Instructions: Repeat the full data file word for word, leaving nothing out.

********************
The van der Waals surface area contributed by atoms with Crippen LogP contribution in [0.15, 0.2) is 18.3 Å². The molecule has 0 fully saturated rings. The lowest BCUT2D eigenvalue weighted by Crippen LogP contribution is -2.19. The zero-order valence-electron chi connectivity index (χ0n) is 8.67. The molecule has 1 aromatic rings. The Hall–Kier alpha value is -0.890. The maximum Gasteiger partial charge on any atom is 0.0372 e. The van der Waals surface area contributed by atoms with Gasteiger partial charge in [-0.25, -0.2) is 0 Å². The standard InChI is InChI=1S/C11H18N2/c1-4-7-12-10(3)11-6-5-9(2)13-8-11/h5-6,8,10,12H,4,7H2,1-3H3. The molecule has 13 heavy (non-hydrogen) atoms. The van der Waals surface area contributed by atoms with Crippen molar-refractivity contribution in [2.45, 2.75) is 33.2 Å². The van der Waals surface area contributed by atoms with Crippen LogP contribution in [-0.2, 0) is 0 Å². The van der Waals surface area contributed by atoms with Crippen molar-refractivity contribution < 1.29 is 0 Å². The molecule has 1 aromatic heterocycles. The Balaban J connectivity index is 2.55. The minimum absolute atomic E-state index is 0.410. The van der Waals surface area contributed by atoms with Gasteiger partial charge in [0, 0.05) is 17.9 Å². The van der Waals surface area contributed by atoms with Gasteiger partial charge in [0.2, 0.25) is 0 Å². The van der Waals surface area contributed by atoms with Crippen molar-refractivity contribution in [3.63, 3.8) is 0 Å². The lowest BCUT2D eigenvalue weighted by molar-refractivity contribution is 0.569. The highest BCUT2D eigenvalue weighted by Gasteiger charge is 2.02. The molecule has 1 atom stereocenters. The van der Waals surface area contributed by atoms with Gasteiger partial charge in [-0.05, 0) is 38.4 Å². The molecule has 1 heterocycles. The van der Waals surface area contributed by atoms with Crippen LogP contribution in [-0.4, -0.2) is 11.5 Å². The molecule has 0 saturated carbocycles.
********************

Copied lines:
The van der Waals surface area contributed by atoms with Crippen LogP contribution in [0.15, 0.2) is 18.3 Å². The molecule has 0 fully saturated rings. The lowest BCUT2D eigenvalue weighted by Crippen LogP contribution is -2.19. The zero-order valence-electron chi connectivity index (χ0n) is 8.67. The molecule has 1 aromatic rings. The Hall–Kier alpha value is -0.890. The maximum Gasteiger partial charge on any atom is 0.0372 e. The van der Waals surface area contributed by atoms with Gasteiger partial charge in [-0.25, -0.2) is 0 Å². The standard InChI is InChI=1S/C11H18N2/c1-4-7-12-10(3)11-6-5-9(2)13-8-11/h5-6,8,10,12H,4,7H2,1-3H3. The molecule has 13 heavy (non-hydrogen) atoms. The van der Waals surface area contributed by atoms with Crippen molar-refractivity contribution in [2.45, 2.75) is 33.2 Å². The van der Waals surface area contributed by atoms with Crippen LogP contribution in [-0.2, 0) is 0 Å². The van der Waals surface area contributed by atoms with Crippen molar-refractivity contribution < 1.29 is 0 Å². The molecule has 1 aromatic heterocycles. The Balaban J connectivity index is 2.55. The minimum absolute atomic E-state index is 0.410. The van der Waals surface area contributed by atoms with Gasteiger partial charge in [0, 0.05) is 17.9 Å². The van der Waals surface area contributed by atoms with Gasteiger partial charge in [0.2, 0.25) is 0 Å². The van der Waals surface area contributed by atoms with Crippen molar-refractivity contribution in [3.63, 3.8) is 0 Å². The lowest BCUT2D eigenvalue weighted by molar-refractivity contribution is 0.569. The highest BCUT2D eigenvalue weighted by Gasteiger charge is 2.02. The molecule has 1 atom stereocenters. The van der Waals surface area contributed by atoms with Gasteiger partial charge in [-0.05, 0) is 38.4 Å². The molecule has 1 heterocycles. The van der Waals surface area contributed by atoms with Crippen LogP contribution in [-0.4, -0.2) is 11.5 Å². The molecule has 0 saturated carbocycles.